Could the G20 Deliver a Growth and Clean-Energy Pact?

It is becoming increasingly clear that the international community fully recognizes the need to ensure that the global economy does not become engulfed by another financial crisis at this critical juncture. Developments with regard to the referendum question in Greece and the fate of MF Global make this issue particularly pressing. There is therefore significant rationale for some kind of coordinated G20 action out of the coming Cannes summit on Nov. 3-4.

In an article in early October, I argued that it was clearly in the interests of countries like China to aid the work-out process in Europe:

At that point, any discussion of negotiations on a potential deal on European debt at the G20 summit could help the market higher. There is certainly room for such a development and my read of the political tea leaves is that it may well involve a significant commitment from China. If that looks likely to be the case, it should again help the market toward a recovery.

You can read the original article here and a more detailed assessment of the rationale and likely path forward here and here. That overall assessment looks generally to have been proved to be correct, with China's willingness to support the European Financial Stability Facility mechanism in some manner now more or less clear (though any significantly negative political developments in Greece could obviously put that support on hold).

Interestingly, another reading of the political tea leaves suggests that the G20 may well decide to announce a further coordinated program -- to convince the markets that they can act to sustain global growth. This could involve:

  • An overall stimulus commitment from a number of member countries -- and particularly those currently running current account surpluses.

  • In particular, a deal on investment in clean energy (expect a lot from Germany, China, and Japan on this).

How to judge the market's likely response is difficult in the midst of its confused reaction to both the MF Global and Greek referendum issues. However, four points seem reasonable:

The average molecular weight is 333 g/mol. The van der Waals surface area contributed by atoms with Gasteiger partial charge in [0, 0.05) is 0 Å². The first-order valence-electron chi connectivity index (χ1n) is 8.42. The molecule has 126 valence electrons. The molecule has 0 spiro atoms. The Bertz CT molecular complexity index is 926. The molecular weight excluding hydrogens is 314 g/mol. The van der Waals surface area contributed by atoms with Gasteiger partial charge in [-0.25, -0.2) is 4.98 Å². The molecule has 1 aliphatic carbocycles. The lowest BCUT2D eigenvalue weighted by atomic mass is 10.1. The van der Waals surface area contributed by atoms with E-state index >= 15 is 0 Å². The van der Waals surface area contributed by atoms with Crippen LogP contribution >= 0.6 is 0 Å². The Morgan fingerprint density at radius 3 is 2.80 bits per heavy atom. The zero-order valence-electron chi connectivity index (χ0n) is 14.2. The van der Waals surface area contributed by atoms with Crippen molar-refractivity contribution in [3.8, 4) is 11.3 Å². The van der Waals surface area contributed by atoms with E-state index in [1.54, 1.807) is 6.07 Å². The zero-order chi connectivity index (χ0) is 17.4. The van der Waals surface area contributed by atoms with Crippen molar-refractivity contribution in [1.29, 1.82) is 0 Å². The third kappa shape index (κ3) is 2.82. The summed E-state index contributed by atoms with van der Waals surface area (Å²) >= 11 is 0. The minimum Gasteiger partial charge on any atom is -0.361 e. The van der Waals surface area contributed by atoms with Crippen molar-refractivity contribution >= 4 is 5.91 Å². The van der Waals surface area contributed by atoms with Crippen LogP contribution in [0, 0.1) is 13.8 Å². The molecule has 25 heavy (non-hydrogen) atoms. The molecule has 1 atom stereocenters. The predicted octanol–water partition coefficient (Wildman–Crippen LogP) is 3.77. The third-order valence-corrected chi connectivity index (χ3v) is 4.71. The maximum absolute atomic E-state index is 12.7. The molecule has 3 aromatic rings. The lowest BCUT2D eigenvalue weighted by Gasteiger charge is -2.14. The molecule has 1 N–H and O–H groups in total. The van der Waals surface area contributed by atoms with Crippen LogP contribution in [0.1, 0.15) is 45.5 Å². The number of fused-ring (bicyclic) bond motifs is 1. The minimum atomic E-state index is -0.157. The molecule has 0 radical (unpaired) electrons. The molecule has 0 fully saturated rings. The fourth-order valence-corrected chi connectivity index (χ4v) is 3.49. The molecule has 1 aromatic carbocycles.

• If the price action continues to be negative on the S&P and the euro going into the G20, an announcement of something like the agreement discussed above (or initial talk about it) could produce a decent dead-cat bounce of significant proportions at least. Both the SPDR S&P 500 (NYS: SPY) and CurrencyShares Euro Trust (NYS: FXE) ETFs could bounce sharply.

  • We should also be getting further confirmation of the commitment of China and other BRICs to the EFSF story.

  • In clean energy, wind and solar and the like would get a decent leg up. Solar has been destroyed in the past few months, and a basket of solar players could do very well on an announcement such as that discussed above. First Solar (NAS: FSLR) , SunPower (NAS: SPWRA) , Suntech Power (NYS: STP) , and Yingli Green Energy (NYS: YGE) , for example, together look interesting as an announcement play at current prices. Alternatively, purchasing a solar ETF such as the Claymore/MAC Global Solar Index (TAN) also makes sense. In wind, exposure to market bellwether Vestas (VWDRY.PK) or simply First Trust Global Wind Energy (FAN), the best wind ETF, probably makes the most sense.

  • In terms of electric vehicles, the most interesting play remains Tesla (NAS: TSLA) . For a broader discussion, see here.

The bottom line is that the G20 member countries know that both the global economy and the markets are at a critical juncture. They are therefore likely to pull out all the stops to convince the markets that they can prevent a financial crisis of global proportions. And some stimulus from a push on clean energy is entirely possible.

Disclosure: I am long SPY. I intend to purchase a basket of clean energy stocks over the next 24 hours.

About the Author: Clean Energy Intel is a free investment advisory service (available at, produced by a retired hedge fund strategist who also manages his own money inside a clean energy investment fund.


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